Ta­jik­istan prospect looks to get back on track

The Myanmar Times - - Sport -

TWENTY years old and un­de­feated, Muin Ga­furov looked poised to vault into the fight­ing world’s up­per ech­e­lon over the last three years – un­til it all came crash­ing down af­ter his first loss in April.

Now, the ONE Cham­pi­onship ban­tamweight prospect out of Ta­jik­istan looks to re­verse course against the Philip­pines’ Kevin Belin­gon (13-5-0) dur­ing their ONE: State of War­riors fight on Oc­to­ber 7 in Yan­gon’s Thuwunna In­door Sta­dium.

“That first loss was hard for me,” Ga­furov (10-1-0) said. “Los­ing my un­de­feated record was like los­ing a chink in the ar­mor. I had to dig deep and find a way to re­build my­self, to im­prove and to come out of de­feat with my lessons learned.”

Born in Dushanbe, Ta­jik­istan, Ga­furov quickly made a name for him­self as one of his coun­try’s most re­spected prize­fight­ers. As he con­tin­ued to pile up vic­to­ries – even­tu­ally win­ning 10 straight – the stakes of each fight be­gan to rise higher and higher.

But Ga­furov kept ris­ing to the oc­ca­sion, dis­patch­ing op­po­nents with both strikes and ground game. Dur­ing one par­tic­u­larly vi­o­lent eightweek stretch in late 2014/early 2015, the “Ta­jik” de­feated four op­po­nents in a row by sub­mis­sion, de­ploy­ing guil­lo­tine chokes and arm­bars to fin­ish each of them within the first round.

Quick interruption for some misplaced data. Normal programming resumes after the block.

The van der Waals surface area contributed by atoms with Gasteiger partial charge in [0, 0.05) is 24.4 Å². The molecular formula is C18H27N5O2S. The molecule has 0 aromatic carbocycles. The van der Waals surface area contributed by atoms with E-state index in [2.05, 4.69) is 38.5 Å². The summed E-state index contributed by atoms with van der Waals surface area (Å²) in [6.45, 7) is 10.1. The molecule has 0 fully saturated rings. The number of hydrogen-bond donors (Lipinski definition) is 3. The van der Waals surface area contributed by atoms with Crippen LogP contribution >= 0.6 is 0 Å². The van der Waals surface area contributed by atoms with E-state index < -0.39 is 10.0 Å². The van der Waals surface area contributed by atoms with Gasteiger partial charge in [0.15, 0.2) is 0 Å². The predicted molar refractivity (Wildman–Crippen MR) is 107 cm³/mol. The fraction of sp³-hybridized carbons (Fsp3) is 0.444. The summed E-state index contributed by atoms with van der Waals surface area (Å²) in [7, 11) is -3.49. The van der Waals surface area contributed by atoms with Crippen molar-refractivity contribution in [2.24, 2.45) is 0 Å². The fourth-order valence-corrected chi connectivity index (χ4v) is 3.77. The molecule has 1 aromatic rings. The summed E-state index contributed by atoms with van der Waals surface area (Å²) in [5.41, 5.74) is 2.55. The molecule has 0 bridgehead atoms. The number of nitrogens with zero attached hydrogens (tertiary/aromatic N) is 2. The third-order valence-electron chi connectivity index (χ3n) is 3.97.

It was only a mat­ter of time be­fore some­one knocked him down a peg, how­ever, and promis­ing Aus­tralian up­start Reece McLaren did just that in April, out­last­ing Ga­furov’s usual high-en­ergy start and win­ning by unan­i­mous de­ci­sion af­ter a full three-round bat­tle. The loss was Ga­furov’s first ex­pe­ri­ence see­ing a cage­match go to the judges.

“I had to take a step back and see where I went wrong. It was an eye-opener for me,” said Ga­furov. “I’m young though and with an in­cred­i­ble ceil­ing. I al­ways knew I was com­ing back and even bet­ter than be­fore. I’m just ex­cited to get back in­side the cage and do what I love do­ing.”

Next week’s fight of­fers a shot at re­demp­tion for the young fighter, who will look to use his speed against the 28-year-old Belin­gon. The Filipino is not ex­actly an ideal matchup for some­one look­ing to get back in the swing of things: Train­ing in high al­ti­tudes of La Trinidad, Philip­pines, with the world-class Team Lakay MMA gym has helped Belin­gon be­come one of the hard­est punch­ers in the game.

His elite strik­ing comes via train­ing in the Chi­nese mar­tial art of wushu san­shou, which prizes speed. Belin­gon will look to fin­ish the fight as quickly as pos­si­ble, po­ten­tially beat­ing Ga­furov at his own game.

But with his rep­u­ta­tion on the line, Ga­furov is ac­tu­ally glad for the chal­lenge.

“I know my op­po­nent is very strong, but that’s all I can ask for, is to face the tough­est guys,” said Ga­furov. “I want to fight the very best in this pro­mo­tion, and Kevin [Belin­gon] is def­i­nitely one of the best.”

Photo: Sup­plied

Af­ter suf­fer­ing his first loss in April, Muin Ga­furov of Ta­jik­istan hopes to re­bound at the ONE: State of War­riors in Yan­gon on Oc­to­ber 7.

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